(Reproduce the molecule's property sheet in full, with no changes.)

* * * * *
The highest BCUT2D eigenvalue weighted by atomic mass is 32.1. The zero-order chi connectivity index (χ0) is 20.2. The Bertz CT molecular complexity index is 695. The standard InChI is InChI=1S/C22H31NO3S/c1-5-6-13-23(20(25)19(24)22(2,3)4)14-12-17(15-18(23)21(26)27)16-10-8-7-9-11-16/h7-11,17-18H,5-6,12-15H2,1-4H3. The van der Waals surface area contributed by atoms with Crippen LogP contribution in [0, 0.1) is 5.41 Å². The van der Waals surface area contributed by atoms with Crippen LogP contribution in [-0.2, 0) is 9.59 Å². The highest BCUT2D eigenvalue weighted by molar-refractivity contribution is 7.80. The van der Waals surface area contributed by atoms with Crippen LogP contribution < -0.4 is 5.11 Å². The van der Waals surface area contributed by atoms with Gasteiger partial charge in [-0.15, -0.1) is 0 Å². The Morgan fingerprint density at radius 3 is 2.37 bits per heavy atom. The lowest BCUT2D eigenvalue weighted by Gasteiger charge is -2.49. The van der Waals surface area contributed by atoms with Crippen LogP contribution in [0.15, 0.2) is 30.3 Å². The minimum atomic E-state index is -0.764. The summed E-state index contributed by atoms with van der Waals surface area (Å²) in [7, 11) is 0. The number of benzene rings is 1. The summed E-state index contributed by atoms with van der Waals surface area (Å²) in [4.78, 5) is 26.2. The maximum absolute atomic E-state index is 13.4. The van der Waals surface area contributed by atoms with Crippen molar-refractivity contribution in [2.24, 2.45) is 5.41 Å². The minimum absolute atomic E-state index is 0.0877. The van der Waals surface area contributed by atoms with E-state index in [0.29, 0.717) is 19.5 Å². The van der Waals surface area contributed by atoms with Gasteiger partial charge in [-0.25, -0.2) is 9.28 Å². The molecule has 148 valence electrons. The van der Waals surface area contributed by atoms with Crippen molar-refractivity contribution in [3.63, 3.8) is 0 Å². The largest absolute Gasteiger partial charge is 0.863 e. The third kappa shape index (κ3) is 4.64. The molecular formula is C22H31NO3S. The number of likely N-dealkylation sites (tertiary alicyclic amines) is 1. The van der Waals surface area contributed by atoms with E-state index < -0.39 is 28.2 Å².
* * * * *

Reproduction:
The highest BCUT2D eigenvalue weighted by atomic mass is 32.1. The zero-order chi connectivity index (χ0) is 20.2. The Bertz CT molecular complexity index is 695. The standard InChI is InChI=1S/C22H31NO3S/c1-5-6-13-23(20(25)19(24)22(2,3)4)14-12-17(15-18(23)21(26)27)16-10-8-7-9-11-16/h7-11,17-18H,5-6,12-15H2,1-4H3. The van der Waals surface area contributed by atoms with Crippen LogP contribution in [0, 0.1) is 5.41 Å². The van der Waals surface area contributed by atoms with Crippen LogP contribution in [-0.2, 0) is 9.59 Å². The highest BCUT2D eigenvalue weighted by molar-refractivity contribution is 7.80. The van der Waals surface area contributed by atoms with Crippen LogP contribution < -0.4 is 5.11 Å². The van der Waals surface area contributed by atoms with Gasteiger partial charge in [-0.15, -0.1) is 0 Å². The Morgan fingerprint density at radius 3 is 2.37 bits per heavy atom. The lowest BCUT2D eigenvalue weighted by Gasteiger charge is -2.49. The van der Waals surface area contributed by atoms with Crippen LogP contribution in [0.15, 0.2) is 30.3 Å². The minimum atomic E-state index is -0.764. The summed E-state index contributed by atoms with van der Waals surface area (Å²) in [7, 11) is 0. The number of benzene rings is 1. The summed E-state index contributed by atoms with van der Waals surface area (Å²) in [4.78, 5) is 26.2. The maximum absolute atomic E-state index is 13.4. The van der Waals surface area contributed by atoms with Crippen molar-refractivity contribution in [2.24, 2.45) is 5.41 Å². The minimum absolute atomic E-state index is 0.0877. The van der Waals surface area contributed by atoms with E-state index in [0.29, 0.717) is 19.5 Å². The van der Waals surface area contributed by atoms with Gasteiger partial charge in [-0.25, -0.2) is 9.28 Å². The molecule has 148 valence electrons. The van der Waals surface area contributed by atoms with Crippen molar-refractivity contribution in [3.63, 3.8) is 0 Å². The largest absolute Gasteiger partial charge is 0.863 e. The third kappa shape index (κ3) is 4.64. The molecular formula is C22H31NO3S. The number of likely N-dealkylation sites (tertiary alicyclic amines) is 1. The van der Waals surface area contributed by atoms with E-state index < -0.39 is 28.2 Å².